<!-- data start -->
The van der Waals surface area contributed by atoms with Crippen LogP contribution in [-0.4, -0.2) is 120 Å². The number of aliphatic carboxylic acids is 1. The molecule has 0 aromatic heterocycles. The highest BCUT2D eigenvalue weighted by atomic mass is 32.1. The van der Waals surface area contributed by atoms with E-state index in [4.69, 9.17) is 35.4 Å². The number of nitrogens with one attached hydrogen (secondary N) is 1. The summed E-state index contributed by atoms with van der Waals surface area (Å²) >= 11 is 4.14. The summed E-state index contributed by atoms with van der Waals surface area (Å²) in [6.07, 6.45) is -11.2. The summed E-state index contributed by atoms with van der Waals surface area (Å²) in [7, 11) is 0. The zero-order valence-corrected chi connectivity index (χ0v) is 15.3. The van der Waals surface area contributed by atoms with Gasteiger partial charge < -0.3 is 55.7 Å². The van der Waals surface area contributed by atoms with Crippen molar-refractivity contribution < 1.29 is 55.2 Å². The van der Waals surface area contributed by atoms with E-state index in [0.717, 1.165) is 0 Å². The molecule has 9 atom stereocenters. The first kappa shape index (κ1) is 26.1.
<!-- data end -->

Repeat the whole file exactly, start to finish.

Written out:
The van der Waals surface area contributed by atoms with Crippen LogP contribution in [-0.4, -0.2) is 120 Å². The number of aliphatic carboxylic acids is 1. The molecule has 0 aromatic heterocycles. The highest BCUT2D eigenvalue weighted by atomic mass is 32.1. The van der Waals surface area contributed by atoms with E-state index in [4.69, 9.17) is 35.4 Å². The number of nitrogens with one attached hydrogen (secondary N) is 1. The summed E-state index contributed by atoms with van der Waals surface area (Å²) >= 11 is 4.14. The summed E-state index contributed by atoms with van der Waals surface area (Å²) in [6.07, 6.45) is -11.2. The summed E-state index contributed by atoms with van der Waals surface area (Å²) in [7, 11) is 0. The zero-order valence-corrected chi connectivity index (χ0v) is 15.3. The van der Waals surface area contributed by atoms with Gasteiger partial charge < -0.3 is 55.7 Å². The van der Waals surface area contributed by atoms with Crippen molar-refractivity contribution < 1.29 is 55.2 Å². The van der Waals surface area contributed by atoms with E-state index in [0.717, 1.165) is 0 Å². The molecule has 9 atom stereocenters. The first kappa shape index (κ1) is 26.1.